3. Use your secret expertise.
When I was planning my first novel, I knew I wanted it to be about immigrant life in America, its challenges and joys. The subject fascinated me because I was living it myself; it surrounded me on every side in my Indian-American community. But I didn’t want a realistic documentation of daily life to portray the ways in which we were changing America and being transformed by it. I’d already done that in my debut collection of stories,Arranged Marriage. This time I wanted something unusual and unexpected, something to astonish readers into delight and attention.
The answer came to me one day when I was cooking. As I opened the steel container that held my spices and their pungent smells rose up to greet me, I thought of how recipes containing them had been passed down through generations of my family—not just to gratify the palate, but for their medicinal properties and lucky powers. I knew that turmeric was a germ killer that could be smeared on fish to preserve it until frying time. Considered sacred, it was also used in prayer ceremonies. Fenugreek soaked in water soothed stomach ailments. Red pepper thinned the blood, mitigated colds and guarded against the evil eye. All of this was common knowledge in my ancestral village. But here in America, this information was rare, even exotic. What if I created a character who truly understood spices? Who had studied them all her life and now used her knowledge to help her community? Where would I place her?
It came to me that one of the most magical places I have encountered in this country is the Indian grocery store. Stepping into one is like stepping into a separate world. The shadowy aisles are crowded with mysterious substances—mysterious, that is, unless you possess a special knowledge. I visualized a woman walking the aisles, plunging her arm into a bin of coriander, tucking a stick of cinnamon into a lonely customer’s turban to bring him friends.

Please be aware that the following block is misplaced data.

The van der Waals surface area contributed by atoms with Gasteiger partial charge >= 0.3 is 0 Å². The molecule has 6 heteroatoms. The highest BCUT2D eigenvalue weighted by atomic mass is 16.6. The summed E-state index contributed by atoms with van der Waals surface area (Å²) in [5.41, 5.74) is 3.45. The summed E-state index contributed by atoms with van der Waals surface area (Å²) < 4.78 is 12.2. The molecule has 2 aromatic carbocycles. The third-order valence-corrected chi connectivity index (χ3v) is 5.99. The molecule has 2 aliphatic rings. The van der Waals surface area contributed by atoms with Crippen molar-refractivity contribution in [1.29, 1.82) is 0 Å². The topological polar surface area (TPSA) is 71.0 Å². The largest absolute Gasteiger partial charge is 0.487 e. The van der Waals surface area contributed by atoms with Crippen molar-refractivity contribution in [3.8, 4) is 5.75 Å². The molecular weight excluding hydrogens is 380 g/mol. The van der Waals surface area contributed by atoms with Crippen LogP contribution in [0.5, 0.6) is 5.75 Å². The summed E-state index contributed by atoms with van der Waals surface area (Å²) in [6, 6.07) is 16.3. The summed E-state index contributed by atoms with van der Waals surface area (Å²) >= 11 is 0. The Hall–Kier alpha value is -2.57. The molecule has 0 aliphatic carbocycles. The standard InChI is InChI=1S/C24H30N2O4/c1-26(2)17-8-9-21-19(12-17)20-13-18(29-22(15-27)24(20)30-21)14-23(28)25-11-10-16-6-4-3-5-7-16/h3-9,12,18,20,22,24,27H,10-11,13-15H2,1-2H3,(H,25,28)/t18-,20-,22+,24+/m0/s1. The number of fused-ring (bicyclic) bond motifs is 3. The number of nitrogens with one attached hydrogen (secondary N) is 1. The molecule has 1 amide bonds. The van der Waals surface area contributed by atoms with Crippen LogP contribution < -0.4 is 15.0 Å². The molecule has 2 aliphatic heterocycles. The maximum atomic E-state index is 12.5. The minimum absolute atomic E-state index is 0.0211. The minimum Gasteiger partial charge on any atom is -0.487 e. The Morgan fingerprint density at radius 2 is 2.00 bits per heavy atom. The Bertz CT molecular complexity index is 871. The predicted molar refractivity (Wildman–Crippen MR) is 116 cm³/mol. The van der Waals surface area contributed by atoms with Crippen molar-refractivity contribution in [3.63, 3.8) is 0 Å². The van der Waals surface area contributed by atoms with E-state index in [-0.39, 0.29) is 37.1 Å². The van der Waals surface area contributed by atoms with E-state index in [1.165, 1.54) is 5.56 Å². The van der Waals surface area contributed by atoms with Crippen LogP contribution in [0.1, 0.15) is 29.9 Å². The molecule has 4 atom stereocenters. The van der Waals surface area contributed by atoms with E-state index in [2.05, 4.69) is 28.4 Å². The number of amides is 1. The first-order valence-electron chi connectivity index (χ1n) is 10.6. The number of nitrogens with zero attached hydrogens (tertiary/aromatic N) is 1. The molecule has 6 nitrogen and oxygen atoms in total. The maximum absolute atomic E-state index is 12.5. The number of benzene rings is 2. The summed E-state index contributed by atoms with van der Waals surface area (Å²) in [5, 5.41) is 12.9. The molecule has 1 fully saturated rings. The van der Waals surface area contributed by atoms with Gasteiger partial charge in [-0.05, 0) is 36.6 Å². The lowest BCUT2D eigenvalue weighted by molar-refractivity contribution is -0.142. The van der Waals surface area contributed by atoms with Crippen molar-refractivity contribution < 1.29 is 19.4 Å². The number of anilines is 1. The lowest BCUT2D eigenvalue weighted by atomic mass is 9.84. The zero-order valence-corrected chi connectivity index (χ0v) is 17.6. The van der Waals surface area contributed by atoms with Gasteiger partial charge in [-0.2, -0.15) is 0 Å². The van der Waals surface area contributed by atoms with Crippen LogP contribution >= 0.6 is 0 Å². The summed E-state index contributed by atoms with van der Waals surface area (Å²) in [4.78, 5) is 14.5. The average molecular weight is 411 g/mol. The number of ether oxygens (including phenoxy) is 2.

That was how the idea, protagonist and setting for my first novel came to me: Tilo, the owner of the spice store, had special powers. She could look into her customers’ hearts; she could commune with the spices and ask them to do her bidding; in exchange for this power, she had promised never to fall in love. Suddenly I could see the plot structure: Many people would come to Tilo for assistance, and their problems would help the reader understand the immigrant community. I also had my conflict: Tilo would fall in love with one of the customers and be forced to choose between her power to do good and the love she craved. The resulting novel, The Mistress of Spices, became a bestseller.
The things that are second nature to you, or that have fascinated you since childhood, can be some of your most authentic, amazing things—and yet authors often overlook them, hidden in plain sight. In fact, drawing on your secret expertise is perhaps the most natural way of all to write what you know.
These techniques have helped me take the raw material of my life and shape it into fiction that no one else could have written. I am confident that if you experiment with them, you will be equally pleased with the results.